Food trucks have become more popular in Seattle and elsewhere, and King County officials say they have about the same inspection ratings as restaurants.
Working at Bo and Tom Saxbe’s food truck, Cheese Wizards, isn’t rocket science — it’s just grilled cheese. And yet the brothers’ daily process is deceptively multifaceted.
First, they head to a commissary kitchen to prepare food, including toasting bread slices and making their special sauces.
They lug it all onto their 16-foot truck, covered with nerd paraphernalia — which can get crowded with too many cooks in the kitchen. Then they park and wait for the line of hungry customers.
The rules and requirements for food trucks are enforced by Public Health — Seattle & King County. They must have a constant, fresh water supply and a restroom within 200 feet. And they can’t cook onboard.
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Most food trucks in Portland’s Multnomah County can prepare and cook food on their trucks.
California’s food-truck workers can cook on board, too. In Washington, basic food assembly can happen on a truck, but not the majority of the preparation.
“I think that’s a little more restricted here in Seattle,” said Bo Saxbe of the prepping requirements here and statewide.
Food trucks used to bear the nickname “roach coach,” but over the past decade they have become a viable lunchtime alternative to a brick-and-mortar restaurant.
They’ve become a pricier option, too; what used to be cheap street food can run $9 to $12 from a trendy truck at lunchtime.
A 2014 study by the Bellevue-based Institute for Justice called “Street Eats, Safe Eats” found that in Seattle, food trucks and restaurants are equally sanitary.
Yet, the trucks face space limitations and mobility challenges that restaurants don’t.
“Here, we treat and honor food trucks like we do in any other business,” said Becky Elias, food-protection program manager at Public Health — Seattle & King County.
There are more than 450 mobile food units (which include carts, trailers and trucks) in King County, and the county inspects them at least once a year for the same factors as restaurants: potential contamination, food temperatures, labeling, signage and facilities.
Washington has some of the strictest food-truck equipment standards, said Matt Geller, CEO of the National Food Truck Association.
The reason King County pulls out all stops, Elias said, is to minimize the risk of food-borne illnesses.
Late last month, health officials investigating an outbreak of E. coli 0157:H7 infections shuttered the food-truck business Los Chilangos and closed the commissary it used, Eastside Community Kitchen in Bellevue.
The food truck and the commercial kitchen have since reopened, but investigators are still looking into the outbreak that sickened at least 13 people, health officials reported.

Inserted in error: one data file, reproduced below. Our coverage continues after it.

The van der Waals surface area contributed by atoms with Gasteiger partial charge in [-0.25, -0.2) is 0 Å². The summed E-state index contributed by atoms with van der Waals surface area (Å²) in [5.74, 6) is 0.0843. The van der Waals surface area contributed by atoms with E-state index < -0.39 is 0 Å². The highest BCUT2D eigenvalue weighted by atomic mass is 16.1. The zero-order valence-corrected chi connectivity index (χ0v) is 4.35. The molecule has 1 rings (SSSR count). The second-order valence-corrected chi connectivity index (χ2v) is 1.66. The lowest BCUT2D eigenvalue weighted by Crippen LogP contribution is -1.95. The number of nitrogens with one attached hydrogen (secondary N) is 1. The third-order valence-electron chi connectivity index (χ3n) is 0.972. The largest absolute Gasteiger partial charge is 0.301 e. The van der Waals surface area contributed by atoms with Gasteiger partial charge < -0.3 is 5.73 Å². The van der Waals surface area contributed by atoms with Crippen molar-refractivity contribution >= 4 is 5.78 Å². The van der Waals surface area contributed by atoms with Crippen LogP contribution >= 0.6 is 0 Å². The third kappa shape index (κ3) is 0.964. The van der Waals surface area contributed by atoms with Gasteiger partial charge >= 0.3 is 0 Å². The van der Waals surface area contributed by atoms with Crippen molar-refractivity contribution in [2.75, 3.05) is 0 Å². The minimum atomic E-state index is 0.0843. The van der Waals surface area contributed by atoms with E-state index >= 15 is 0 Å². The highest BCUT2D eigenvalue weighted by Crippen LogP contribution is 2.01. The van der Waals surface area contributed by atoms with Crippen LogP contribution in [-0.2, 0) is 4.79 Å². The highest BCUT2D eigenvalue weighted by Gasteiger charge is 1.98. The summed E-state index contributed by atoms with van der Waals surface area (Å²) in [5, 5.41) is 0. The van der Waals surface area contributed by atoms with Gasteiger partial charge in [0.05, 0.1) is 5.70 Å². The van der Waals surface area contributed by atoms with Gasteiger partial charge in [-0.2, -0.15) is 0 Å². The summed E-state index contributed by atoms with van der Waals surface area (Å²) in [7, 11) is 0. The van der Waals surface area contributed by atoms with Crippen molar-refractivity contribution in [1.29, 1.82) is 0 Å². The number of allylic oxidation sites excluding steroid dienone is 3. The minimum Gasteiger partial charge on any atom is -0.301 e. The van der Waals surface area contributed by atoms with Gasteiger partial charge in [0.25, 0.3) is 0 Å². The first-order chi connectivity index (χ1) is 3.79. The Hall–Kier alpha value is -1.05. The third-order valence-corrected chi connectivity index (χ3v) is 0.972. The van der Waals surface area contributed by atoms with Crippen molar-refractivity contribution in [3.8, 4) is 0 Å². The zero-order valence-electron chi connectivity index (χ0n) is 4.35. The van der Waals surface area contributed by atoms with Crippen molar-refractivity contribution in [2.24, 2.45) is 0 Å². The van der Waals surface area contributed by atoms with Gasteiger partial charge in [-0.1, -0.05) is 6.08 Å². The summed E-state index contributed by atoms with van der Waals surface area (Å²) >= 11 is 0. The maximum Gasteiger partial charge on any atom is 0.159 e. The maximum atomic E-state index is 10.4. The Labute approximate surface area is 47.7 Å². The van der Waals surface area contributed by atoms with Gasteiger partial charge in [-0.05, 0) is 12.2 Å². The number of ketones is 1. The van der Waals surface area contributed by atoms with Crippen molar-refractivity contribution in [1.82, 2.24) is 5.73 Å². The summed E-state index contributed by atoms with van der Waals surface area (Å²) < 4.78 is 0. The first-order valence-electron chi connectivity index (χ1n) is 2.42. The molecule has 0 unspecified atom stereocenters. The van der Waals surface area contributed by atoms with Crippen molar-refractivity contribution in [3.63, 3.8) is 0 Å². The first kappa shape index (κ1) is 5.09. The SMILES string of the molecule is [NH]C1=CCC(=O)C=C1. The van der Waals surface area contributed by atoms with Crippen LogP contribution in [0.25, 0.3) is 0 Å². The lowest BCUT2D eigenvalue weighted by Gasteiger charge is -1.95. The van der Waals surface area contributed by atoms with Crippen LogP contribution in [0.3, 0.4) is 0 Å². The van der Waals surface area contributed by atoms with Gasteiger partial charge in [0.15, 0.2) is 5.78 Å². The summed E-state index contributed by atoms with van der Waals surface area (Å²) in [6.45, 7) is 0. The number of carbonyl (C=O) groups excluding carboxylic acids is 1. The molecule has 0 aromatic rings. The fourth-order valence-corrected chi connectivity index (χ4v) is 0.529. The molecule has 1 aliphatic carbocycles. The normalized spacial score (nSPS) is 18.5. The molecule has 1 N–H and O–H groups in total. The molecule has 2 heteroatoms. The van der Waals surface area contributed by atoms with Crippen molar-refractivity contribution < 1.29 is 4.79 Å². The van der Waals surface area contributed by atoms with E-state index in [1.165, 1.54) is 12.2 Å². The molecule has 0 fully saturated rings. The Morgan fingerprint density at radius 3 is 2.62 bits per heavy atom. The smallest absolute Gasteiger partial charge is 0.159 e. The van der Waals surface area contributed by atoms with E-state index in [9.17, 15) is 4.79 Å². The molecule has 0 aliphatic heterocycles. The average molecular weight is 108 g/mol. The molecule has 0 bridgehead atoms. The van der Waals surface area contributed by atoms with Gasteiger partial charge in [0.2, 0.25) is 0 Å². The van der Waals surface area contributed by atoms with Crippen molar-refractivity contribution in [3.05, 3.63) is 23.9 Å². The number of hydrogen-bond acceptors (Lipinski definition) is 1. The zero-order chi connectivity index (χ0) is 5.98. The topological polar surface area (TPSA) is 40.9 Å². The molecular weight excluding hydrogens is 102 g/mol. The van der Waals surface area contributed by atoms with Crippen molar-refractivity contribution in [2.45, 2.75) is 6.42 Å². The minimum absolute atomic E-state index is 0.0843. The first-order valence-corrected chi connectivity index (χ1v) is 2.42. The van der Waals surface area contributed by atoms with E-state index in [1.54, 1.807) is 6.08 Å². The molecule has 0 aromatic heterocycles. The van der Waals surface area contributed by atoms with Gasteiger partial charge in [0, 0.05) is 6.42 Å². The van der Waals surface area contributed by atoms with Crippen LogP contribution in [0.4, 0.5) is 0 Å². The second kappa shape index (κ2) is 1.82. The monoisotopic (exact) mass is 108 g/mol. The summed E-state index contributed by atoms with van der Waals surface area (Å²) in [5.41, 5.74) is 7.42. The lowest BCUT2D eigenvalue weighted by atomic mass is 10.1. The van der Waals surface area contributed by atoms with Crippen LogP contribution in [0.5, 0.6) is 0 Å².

King County’s regulations are similar to those in other counties, because they all follow the state’s guidelines, Elias said.
Common food-truck violations can include incorrect hand-washing facilities, and not keeping the right heating and cooling temperatures for food.
Since food trucks must manage their own water source, “that can be a violation that might appear more commonly for food trucks than it would for restaurants,” Elias said.
Elias used the example of a truck selling pulled-pork sandwiches: Chefs would handle raw meat and cook it in a commissary kitchen. On the truck, they could assemble the sandwich and warm it on a grill, but couldn’t cook the pork onboard.
The food code is the same for all businesses, but the county works with truck owners to determine how a specific menu can and can’t be handled on board, she said.
Commissaries can get costly, Tom Saxbe said. Cheese Wizards shells out $15,000 a year for its commissary — and most trucks pay more than that, the brothers said. Cheese Wizards is expected to rake in $350,000 to $400,000 this year; its sandwiches cost $9.75.
The similarities between violations for restaurants and food trucks show up in the data, too — primarily for things such as improper temperatures, storage violations and inadequate hand washing.
“Those are things that are behavior-based,” Elias said, noting that food trucks and restaurants perform “in a comparable way with one another.”
Nuances can affect inspections, said Tokyo Dog food truck co-owner Samson Kwong. Once, his food truck was dinged for having its paper towels not on a rack but right next to it.
In King County, trucks and restaurants get inspected one to three times each year, Elias said. If an establishment doesn’t perform well, it could be face more inspections.
Trucks and restaurants are divided into three “risk categories,” which increase based on the complexity of the cooking process, and that determines how often they are inspected. About 45 people are out in the field doing regular inspections, Elias said.
They also inspect about 11,500 brick-and-mortar food facilities.
Food-truck owners understand the regulations are for their protection, as well. And Washington’s tougher restrictions can limit the competition to the most dedicated of food truckers, Bo Saxbe said.
“The process is somewhat onerous,” he said. “I’m kind of grateful for that.”